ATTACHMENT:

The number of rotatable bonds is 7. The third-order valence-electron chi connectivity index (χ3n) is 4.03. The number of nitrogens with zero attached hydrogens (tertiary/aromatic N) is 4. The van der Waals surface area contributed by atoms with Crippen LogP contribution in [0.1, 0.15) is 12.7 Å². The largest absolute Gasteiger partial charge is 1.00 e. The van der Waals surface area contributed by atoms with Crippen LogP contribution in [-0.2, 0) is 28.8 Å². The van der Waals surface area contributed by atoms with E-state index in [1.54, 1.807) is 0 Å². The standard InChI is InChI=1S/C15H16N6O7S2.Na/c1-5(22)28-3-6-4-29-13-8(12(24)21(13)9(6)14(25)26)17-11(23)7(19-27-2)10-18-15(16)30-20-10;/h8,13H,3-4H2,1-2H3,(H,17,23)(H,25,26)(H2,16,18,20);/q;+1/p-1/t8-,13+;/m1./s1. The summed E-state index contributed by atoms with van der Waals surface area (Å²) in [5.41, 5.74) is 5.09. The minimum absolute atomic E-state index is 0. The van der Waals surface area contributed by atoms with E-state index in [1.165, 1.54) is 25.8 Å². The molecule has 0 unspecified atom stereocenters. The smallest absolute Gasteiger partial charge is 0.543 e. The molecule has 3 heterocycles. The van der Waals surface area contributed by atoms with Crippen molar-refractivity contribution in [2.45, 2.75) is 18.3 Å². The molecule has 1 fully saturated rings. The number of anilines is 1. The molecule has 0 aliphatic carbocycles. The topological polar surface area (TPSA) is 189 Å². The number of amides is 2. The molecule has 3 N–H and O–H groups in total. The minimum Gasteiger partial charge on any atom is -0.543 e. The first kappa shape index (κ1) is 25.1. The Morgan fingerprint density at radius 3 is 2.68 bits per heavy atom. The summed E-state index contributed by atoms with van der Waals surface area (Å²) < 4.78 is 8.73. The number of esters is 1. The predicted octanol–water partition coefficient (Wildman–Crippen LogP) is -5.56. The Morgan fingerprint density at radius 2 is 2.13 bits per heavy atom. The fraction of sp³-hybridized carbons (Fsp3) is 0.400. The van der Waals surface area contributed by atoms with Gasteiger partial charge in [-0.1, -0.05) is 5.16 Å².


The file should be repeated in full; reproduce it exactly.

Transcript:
The number of rotatable bonds is 7. The third-order valence-electron chi connectivity index (χ3n) is 4.03. The number of nitrogens with zero attached hydrogens (tertiary/aromatic N) is 4. The van der Waals surface area contributed by atoms with Crippen LogP contribution in [0.1, 0.15) is 12.7 Å². The largest absolute Gasteiger partial charge is 1.00 e. The van der Waals surface area contributed by atoms with Crippen LogP contribution in [-0.2, 0) is 28.8 Å². The van der Waals surface area contributed by atoms with E-state index in [1.54, 1.807) is 0 Å². The standard InChI is InChI=1S/C15H16N6O7S2.Na/c1-5(22)28-3-6-4-29-13-8(12(24)21(13)9(6)14(25)26)17-11(23)7(19-27-2)10-18-15(16)30-20-10;/h8,13H,3-4H2,1-2H3,(H,17,23)(H,25,26)(H2,16,18,20);/q;+1/p-1/t8-,13+;/m1./s1. The summed E-state index contributed by atoms with van der Waals surface area (Å²) in [5.41, 5.74) is 5.09. The minimum absolute atomic E-state index is 0. The van der Waals surface area contributed by atoms with E-state index in [1.165, 1.54) is 25.8 Å². The molecule has 0 unspecified atom stereocenters. The smallest absolute Gasteiger partial charge is 0.543 e. The molecule has 3 heterocycles. The van der Waals surface area contributed by atoms with Crippen molar-refractivity contribution in [2.45, 2.75) is 18.3 Å². The molecule has 1 fully saturated rings. The number of anilines is 1. The molecule has 0 aliphatic carbocycles. The topological polar surface area (TPSA) is 189 Å². The number of amides is 2. The molecule has 3 N–H and O–H groups in total. The minimum Gasteiger partial charge on any atom is -0.543 e. The first kappa shape index (κ1) is 25.1. The Morgan fingerprint density at radius 3 is 2.68 bits per heavy atom. The summed E-state index contributed by atoms with van der Waals surface area (Å²) < 4.78 is 8.73. The number of esters is 1. The predicted octanol–water partition coefficient (Wildman–Crippen LogP) is -5.56. The Morgan fingerprint density at radius 2 is 2.13 bits per heavy atom. The fraction of sp³-hybridized carbons (Fsp3) is 0.400. The van der Waals surface area contributed by atoms with Gasteiger partial charge in [-0.1, -0.05) is 5.16 Å².